COVID-19 cases at California’s nursing homes have plummeted 98% since December. But long-term care facilities say they are waiting for state guidance before reopening to family visits. “The sacrifice our seniors have made has been very, very difficult and caused a lot of harm. Now is the time to stop sacrificing them,” one doctor said.
The pandemic had limited loved ones to window or patio visits – if at all – but new guidance lifts restrictions in those 46 counties with better virus control.
State health officials were caught off guard by the federal government’s plan, as the tests are less accurate and may be of limited use in California’s nursing homes.
Once a rarity, state takeovers of on-the-edge nursing homes are expected to become more common as the pandemic tips facilities further into chaos.
Lee este artículo en español. Long before the coronavirus began sickening Kingston Healthcare Center’s residents and staff, state and federal officials knew the Bakersfield nursing home had serious problems. During multiple visits last year, state inspectors identified 85 violations at the home, including failure to provide dental care to a resident with rotten teeth, allowing pressure […]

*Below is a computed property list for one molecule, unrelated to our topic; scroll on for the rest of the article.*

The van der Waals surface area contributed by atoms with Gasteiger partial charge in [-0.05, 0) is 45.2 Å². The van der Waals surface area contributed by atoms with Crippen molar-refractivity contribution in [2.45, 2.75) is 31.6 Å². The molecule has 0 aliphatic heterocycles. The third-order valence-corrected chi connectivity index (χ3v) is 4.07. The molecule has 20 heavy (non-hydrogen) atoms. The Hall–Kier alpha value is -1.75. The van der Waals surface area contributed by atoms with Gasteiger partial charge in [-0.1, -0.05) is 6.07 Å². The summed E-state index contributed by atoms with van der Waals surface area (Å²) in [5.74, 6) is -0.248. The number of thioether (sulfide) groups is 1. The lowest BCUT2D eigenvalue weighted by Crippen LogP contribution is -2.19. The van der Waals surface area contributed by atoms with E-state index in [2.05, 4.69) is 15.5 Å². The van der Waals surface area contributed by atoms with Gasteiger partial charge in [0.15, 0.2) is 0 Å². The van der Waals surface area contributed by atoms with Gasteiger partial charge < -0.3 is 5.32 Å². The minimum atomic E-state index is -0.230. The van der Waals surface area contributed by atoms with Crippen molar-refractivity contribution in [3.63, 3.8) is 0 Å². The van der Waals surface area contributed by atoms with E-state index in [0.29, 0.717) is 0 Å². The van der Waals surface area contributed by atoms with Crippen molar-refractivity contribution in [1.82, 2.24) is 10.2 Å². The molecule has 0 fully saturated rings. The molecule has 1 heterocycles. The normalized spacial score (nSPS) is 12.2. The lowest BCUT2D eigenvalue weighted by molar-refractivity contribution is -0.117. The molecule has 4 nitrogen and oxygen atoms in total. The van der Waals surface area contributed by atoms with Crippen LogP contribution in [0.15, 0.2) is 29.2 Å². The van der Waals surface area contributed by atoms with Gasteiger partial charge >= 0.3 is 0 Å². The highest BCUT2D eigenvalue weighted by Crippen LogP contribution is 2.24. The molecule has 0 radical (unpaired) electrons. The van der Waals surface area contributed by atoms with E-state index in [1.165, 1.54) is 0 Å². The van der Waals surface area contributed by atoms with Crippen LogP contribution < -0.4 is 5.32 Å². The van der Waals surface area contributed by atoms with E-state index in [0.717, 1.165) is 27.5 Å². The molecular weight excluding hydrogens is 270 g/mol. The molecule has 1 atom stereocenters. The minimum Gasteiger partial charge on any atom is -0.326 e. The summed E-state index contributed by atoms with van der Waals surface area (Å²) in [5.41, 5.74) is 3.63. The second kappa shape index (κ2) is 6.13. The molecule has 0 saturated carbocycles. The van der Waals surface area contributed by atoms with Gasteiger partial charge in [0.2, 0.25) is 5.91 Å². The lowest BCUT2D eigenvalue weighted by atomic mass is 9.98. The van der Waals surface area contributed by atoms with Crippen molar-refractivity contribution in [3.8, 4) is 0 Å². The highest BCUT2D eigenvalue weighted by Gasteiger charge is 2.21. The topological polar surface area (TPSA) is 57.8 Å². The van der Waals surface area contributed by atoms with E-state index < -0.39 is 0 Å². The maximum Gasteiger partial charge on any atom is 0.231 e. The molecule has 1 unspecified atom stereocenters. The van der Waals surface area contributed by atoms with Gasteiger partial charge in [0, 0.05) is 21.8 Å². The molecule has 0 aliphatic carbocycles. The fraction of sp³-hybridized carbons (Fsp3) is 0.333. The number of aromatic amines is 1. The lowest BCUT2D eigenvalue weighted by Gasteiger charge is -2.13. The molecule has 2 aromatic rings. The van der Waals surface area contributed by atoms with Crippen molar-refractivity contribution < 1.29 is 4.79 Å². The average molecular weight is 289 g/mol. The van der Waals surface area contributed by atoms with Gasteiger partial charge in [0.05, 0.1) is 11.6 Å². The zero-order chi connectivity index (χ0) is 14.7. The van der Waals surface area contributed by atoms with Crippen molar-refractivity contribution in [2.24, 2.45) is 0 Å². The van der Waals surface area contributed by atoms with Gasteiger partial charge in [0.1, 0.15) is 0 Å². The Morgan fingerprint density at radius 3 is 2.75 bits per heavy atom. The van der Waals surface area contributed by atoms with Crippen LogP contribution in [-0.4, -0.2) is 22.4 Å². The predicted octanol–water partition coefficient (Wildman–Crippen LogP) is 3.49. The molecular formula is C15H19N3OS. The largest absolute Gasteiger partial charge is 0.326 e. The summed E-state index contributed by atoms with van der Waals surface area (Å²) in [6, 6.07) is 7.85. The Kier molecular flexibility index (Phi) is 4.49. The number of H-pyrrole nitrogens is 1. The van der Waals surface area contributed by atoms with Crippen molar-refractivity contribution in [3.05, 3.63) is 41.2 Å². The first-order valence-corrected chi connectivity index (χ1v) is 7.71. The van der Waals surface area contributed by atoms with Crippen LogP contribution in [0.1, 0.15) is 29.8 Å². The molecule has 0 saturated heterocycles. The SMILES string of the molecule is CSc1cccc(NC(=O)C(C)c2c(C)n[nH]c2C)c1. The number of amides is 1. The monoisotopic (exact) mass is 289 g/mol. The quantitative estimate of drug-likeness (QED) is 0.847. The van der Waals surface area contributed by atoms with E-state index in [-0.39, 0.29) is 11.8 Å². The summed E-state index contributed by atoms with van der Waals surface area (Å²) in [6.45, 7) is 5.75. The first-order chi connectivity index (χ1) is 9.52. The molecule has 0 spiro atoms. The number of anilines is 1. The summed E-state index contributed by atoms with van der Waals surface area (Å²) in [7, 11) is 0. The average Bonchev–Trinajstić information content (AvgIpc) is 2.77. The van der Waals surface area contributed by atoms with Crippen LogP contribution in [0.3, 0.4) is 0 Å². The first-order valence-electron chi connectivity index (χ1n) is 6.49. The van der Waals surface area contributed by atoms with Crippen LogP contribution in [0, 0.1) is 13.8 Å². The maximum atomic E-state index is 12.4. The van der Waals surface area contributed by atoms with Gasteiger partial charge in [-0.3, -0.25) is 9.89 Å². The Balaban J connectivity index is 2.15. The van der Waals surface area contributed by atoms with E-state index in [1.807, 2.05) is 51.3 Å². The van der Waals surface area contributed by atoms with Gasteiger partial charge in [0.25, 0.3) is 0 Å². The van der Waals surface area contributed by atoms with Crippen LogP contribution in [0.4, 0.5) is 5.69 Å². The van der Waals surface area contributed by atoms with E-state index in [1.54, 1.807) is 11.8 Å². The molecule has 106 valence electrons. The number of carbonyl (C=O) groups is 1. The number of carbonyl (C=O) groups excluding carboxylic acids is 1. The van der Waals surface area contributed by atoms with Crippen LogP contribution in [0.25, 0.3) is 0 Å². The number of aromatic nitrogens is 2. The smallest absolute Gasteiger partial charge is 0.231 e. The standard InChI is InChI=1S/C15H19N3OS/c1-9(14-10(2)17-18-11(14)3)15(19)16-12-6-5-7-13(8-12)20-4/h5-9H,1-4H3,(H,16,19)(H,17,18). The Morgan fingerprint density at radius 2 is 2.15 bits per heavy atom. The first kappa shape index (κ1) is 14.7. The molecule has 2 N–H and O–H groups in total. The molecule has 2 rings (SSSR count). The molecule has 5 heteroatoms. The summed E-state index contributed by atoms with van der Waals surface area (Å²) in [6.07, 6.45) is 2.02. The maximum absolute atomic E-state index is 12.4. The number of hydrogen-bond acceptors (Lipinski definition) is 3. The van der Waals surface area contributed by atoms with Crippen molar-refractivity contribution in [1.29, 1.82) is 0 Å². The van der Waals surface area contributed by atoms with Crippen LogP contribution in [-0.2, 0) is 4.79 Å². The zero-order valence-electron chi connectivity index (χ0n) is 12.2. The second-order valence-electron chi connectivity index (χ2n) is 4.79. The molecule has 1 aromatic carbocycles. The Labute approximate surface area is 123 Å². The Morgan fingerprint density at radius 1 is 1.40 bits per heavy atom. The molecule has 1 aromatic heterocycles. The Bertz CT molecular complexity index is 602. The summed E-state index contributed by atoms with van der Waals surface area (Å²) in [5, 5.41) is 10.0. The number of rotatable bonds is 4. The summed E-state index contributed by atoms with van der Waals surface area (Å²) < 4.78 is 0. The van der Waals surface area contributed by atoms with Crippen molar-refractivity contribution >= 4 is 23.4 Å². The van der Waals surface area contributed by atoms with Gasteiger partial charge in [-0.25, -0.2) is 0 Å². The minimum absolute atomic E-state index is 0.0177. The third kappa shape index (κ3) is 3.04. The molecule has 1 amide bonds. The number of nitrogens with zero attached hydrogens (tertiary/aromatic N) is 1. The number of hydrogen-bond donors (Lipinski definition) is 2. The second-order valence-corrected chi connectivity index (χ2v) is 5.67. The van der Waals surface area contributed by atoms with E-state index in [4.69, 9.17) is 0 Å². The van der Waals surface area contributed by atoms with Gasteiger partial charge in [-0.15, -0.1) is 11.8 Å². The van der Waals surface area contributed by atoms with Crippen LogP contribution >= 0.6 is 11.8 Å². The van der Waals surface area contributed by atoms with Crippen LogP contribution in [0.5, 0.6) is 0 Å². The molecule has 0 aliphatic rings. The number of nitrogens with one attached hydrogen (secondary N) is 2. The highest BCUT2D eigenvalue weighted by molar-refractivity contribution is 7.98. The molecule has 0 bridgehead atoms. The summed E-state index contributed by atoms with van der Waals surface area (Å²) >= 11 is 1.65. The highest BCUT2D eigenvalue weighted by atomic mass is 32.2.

Gov. Gavin Newsom’s proposed cuts to meet the new coronavirus economy include two California day programs aimed at keeping poor and medically fragile seniors in their homes, and out of institutions.
Given that many cases of COVID-19 are found in nursing homes, why isn’t testing a priority in these facilities.
According to the federal Centers for Disease Control, residents at nursing homes are at the highest risk of being impacted by the coronavirus. Despite taking precautionary measures, these facilities have accounted for nearly half of all deaths related to COVID-19 in California, and data released by the state suggests there have been many more outbreaks […]
Some experts contend the state should prioritize coronavirus testing of vulnerable nursing home residents and staff before mass testing the general public.
Nursing home data on COVID-19 cases filled with holes. California’s largest cities brace for budget cuts. Tom Steyer tapped to lead economic recovery.